2. The beatbox application seemed a little out of place in this book. Considering that this book is trying to cover the basics, it seemed silly to spend a good chunk of space explaining how the MIDI system works in JAVA, and how you can setup a Sequencer, etc. It feels like more important things could have been included in place of the space taken up by the MIDI explanations (for example, there is no discussion of the Event Dispatch Thread in the GUI or Threads chapter).

3. While the authors did an excellent job of explaining OOP as well as inheritance and polymorphism, I felt that it did not seem to try to get the reader to start thinking with an OOP hat on. It would have been nice to have some more exercises that demonstrate how you should go about approaching a given problem in a way that stays true to the OOP approach. Also, while they do include an "Approach" section prior to listing the code for some of the more complex programs, it would be nice if they also had some text explaining WHY they took that approach. i.e., why they chose the class structures, and instance variables, etc,...thus giving us an inside look at the approach one takes when tackling such problems.

All-in-all, I still think this is a great starter book. As someone without a background in OOP, but a decent bit of experience with procedural programming, it was a quick and easy way to get introduced to the world of Java and now I have the confidence to dig into a more in-depth reference book while starting with some small Java projects.
Vineet Tyagi
Greenhorn

Joined: Jul 24, 2012
Posts: 17
This is an awesome book. It seems that anyone can learn java even the Dog which kathy and bert used in objects example. Well Thanks guys for such a good book. God Bless you. I could do wonders if i found a book of Hibernate and spring like this.
Vineet Tyagi
Greenhorn

Joined: Jul 24, 2012
Posts: 17
Well with all that good things about head first,i want to point out a bad point in using a head first book..I am not able to read any other book after reading two head first books.. Oh guys how will i learn all other stuff now???
Francesco Valle
Greenhorn

Joined: Jul 09, 2012
Posts: 9
Hi guys,

I would like to review Java to study for the new Java 7 certification (OCA for the moment, then I will go for the OCP). I am looking for a good book.
Do you think this would be good, even if it is about Java 5?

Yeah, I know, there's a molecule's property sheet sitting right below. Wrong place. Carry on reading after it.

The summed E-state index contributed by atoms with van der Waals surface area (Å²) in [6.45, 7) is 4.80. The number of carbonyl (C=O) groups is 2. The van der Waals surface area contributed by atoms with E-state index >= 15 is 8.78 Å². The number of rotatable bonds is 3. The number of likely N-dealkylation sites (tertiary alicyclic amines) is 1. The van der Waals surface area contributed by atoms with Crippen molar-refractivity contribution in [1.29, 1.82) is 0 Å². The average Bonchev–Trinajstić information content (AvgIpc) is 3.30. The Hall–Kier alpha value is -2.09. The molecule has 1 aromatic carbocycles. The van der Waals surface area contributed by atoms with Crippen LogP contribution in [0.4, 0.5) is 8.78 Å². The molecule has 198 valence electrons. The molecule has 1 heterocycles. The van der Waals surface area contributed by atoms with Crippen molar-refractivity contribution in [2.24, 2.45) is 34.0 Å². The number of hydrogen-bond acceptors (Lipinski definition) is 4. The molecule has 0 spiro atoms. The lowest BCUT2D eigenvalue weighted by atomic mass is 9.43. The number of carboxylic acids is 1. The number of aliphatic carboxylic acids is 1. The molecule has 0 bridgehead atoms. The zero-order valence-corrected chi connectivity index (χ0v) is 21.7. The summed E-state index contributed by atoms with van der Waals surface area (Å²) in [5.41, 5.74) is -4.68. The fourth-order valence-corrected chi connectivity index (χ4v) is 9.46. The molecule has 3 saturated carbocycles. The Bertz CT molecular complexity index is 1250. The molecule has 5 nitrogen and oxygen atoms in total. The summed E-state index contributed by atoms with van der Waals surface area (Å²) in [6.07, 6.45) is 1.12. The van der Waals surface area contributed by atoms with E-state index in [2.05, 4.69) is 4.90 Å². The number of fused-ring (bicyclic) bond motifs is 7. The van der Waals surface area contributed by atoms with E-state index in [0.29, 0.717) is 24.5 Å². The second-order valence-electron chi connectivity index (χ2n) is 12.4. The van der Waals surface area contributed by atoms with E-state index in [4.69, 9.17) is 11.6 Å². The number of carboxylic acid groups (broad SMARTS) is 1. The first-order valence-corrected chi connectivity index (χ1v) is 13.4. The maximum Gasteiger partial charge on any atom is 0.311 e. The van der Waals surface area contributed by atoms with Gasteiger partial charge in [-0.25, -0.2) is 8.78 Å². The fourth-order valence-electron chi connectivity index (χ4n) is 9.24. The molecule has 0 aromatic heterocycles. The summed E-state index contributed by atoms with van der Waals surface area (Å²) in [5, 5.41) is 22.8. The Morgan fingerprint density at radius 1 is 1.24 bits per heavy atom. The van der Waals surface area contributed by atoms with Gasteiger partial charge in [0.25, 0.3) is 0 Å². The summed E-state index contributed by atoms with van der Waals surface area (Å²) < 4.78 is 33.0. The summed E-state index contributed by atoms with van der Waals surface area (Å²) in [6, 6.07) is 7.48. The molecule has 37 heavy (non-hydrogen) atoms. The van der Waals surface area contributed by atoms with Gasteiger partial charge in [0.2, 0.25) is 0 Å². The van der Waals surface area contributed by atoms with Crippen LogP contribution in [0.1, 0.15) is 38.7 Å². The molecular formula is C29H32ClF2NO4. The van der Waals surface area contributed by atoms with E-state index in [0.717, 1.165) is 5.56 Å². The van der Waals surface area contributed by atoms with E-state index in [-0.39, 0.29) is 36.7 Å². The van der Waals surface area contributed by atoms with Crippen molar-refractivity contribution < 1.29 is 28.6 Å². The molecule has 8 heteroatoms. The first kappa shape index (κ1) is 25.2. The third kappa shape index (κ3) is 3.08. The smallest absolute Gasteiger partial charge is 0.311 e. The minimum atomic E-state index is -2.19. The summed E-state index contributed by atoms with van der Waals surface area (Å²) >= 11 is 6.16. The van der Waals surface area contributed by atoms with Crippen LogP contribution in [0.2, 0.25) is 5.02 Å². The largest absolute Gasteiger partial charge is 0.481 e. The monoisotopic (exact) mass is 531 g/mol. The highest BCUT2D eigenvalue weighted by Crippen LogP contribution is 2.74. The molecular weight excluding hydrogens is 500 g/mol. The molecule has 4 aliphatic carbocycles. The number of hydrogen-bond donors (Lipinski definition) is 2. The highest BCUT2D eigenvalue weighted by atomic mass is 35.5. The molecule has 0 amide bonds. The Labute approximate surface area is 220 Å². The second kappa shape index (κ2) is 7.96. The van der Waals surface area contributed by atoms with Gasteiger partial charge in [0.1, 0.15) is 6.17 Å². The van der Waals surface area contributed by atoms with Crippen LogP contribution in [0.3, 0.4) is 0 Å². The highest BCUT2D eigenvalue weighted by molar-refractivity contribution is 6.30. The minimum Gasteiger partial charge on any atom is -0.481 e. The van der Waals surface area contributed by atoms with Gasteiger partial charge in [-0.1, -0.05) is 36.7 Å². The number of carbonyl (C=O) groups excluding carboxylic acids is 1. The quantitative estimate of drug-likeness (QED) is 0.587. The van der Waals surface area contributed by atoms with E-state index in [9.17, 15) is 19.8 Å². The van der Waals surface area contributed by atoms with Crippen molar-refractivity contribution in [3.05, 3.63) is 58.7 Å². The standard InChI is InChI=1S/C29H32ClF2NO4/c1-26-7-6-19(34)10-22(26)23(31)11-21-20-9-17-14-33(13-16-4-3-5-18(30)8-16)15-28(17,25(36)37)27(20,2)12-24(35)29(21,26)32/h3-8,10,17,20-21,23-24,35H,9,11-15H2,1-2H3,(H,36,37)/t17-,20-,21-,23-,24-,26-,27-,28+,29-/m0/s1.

When do you think will be released a new version?

Thank you and bye,
Francesco
Bert Bates
author
Sheriff

Joined: Oct 14, 2002
Posts: 8815
    
    5
Hi Vineet,

Thanks for the kind words. I know that Eric and Beth are working on a totally new version of HF JavaScript. Eric and Beth are awesome authors, I'm looking forward to getting that book!

Hi Francesco,

HF Java is NOT designed to prepare you for any of Oracle's (or Sun's) Java certification exams. If you go to the OCA forum you can find several books there that ARE designed to help you with the exam.

hth,

Bert
Francesco Valle
Greenhorn

Joined: Jul 09, 2012
Posts: 9
Hi Bert,

thank you for your answer. I have read lots of good comments about your book, and I was really interested in reading it!
Anyway I will follow your advice! Maybe I will read the next edition!

Cheers,
Francesco
Bert Bates
author
Sheriff

Joined: Oct 14, 2002
Posts: 8815
    
    5
Hi Francesco,

HF Java is meant to be for folks who want to learn Java. It will never be about passing a certification exam. Kathy and I believe that it's hard enough writing a book that focuses on a single theme, we wouldn't want to try to write a book that tries to teach basic Java AND prepare you for a certification exam : )

That said, when closures eventually make their way into Java, we will update HF java.

hth,

Bert
Buddhi Vikasitha
Greenhorn

Joined: Nov 01, 2012
Posts: 17

Where can I download a .pdf of this book??? I have the 2nd edition but i can't find the editions 1st and 3rd.. this series is amazing, i love it.
Bert Bates
author
Sheriff

Joined: Oct 14, 2002
Posts: 8815
    
    5
Hi Buddhi,

There is no legal, free download of any edition of this book. If you find a free download, it's illegal and it means that the author - who spent hundreds of hours - gets no compensation, and the publisher, ho took a big financial risk, gets no compensation.
 
Don't get me started about those stupid light bulbs.
 
subject: Head First Java by Bert Bates, Kathy Sierra